4. She tells you in the first book she never sees incest within a family and no homosexuality int he contests for dominance between males.
C. I can't but wonder if this isn't a striking case of how we see only through our blinders and filters. Her deepest attitudes towards sex are 1950s and once in a while a vocabulary about promiscuity which is disapproving slightly (like when the female, always the female in such a context) is trying to "lure" a male.
1. Males can dominate and beat females and force them to come with them and she never utters a word of disapproval. She unthinkingly to my mind admires socializing and those chimps which can't or simply don't are presented as inferior somehow and not as happy. How does she know?
2. I can't get beyond her descriptions for it's all that I have. I have read the second book but I do not remember any improvement in her descriptions of sex -- only that finally she sees how savage, war-like and tribal these creatures are. They can go to war, kill barbarically outsiders (tear chimps from another group apart limb by limb). In the first book she reports on how they attack cripples in their midst -- out of anxiety and fear and we see here the core of why disabled and depressed people have such a hard time in our society, fear of contagion, it will somehow get you. I've gotten this third book in the hopes of an improvement, rather it's just that she removes the moralizing words but does not change the male-centered and approving picture.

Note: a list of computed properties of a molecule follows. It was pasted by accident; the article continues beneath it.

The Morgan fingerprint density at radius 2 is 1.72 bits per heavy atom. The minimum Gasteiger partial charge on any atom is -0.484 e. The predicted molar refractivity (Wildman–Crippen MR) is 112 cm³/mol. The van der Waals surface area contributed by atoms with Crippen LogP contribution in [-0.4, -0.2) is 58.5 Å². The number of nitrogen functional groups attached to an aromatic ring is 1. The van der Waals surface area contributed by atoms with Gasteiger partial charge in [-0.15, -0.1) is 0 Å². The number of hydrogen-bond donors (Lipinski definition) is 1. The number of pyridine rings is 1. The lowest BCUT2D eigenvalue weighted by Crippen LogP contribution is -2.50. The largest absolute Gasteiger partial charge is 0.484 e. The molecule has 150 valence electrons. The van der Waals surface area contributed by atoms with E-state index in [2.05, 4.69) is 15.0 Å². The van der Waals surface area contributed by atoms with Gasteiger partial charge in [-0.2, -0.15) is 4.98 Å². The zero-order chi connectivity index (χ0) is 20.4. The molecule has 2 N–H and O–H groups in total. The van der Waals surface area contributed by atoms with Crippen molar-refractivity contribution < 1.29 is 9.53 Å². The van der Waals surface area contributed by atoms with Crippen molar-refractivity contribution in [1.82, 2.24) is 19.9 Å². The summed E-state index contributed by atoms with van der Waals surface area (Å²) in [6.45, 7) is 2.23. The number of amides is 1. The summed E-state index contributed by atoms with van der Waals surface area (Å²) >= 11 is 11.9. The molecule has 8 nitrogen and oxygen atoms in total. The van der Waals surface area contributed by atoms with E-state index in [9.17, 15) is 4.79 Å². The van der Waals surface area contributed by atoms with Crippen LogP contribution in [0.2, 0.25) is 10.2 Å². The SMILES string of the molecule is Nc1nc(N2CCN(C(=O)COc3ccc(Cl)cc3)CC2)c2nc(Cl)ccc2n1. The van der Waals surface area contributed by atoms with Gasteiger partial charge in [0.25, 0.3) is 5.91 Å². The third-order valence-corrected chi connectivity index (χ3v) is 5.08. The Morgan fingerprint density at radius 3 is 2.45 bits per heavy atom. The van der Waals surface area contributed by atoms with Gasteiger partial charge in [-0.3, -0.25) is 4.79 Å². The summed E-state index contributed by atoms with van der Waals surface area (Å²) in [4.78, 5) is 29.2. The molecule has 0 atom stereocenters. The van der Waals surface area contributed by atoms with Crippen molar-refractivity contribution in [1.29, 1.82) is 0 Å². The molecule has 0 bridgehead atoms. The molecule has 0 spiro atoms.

3. Why bring it up here? Goodalls' work is famous, read, used by people like Edmund Wilson. It will be used to present stereotypical, unreal and unsympathetic views of women. This is not to say her work is enormously insightful anyway and I want to end emphasizing how patient and decent and well-meaning and effective she's been in all areas but that of sexual and (paradoxically) insight into females as such.
Sy Montgomery is herself a naturalist, someone who studies animals and writes about them:
A. It tells you:
"Among her award-winning books are Journey of the Pink Dolphins, Spell of the Tiger, and Search for the Golden Moon Bear. She has made four trips to Peru and Brazil to study the pink dolphins of the Amazon; and on other expeditions, she was chased by an angry silverback gorilla in Zaire; bitten by a vampire bat in Costa Rica; undressed by an orangutan in Borneo; and hunted by a tiger in India. She also worked in a pit crawling with eighteen thousand snakes in Manitoba; handled a wild tarantula in French Guiana; and swam with piranhas, electric eels, and dolphins in the Amazon. She lives in New Hampshire.
Sy Montgomery petting a young tiger
These books show all the marks of women's memoirs: cyclical, subjective, imagery of caring, strong affective atmosphere, development of self from within instead of seeking outward objective awards and advances through signposts. For a full list of women's science-memoir books, look here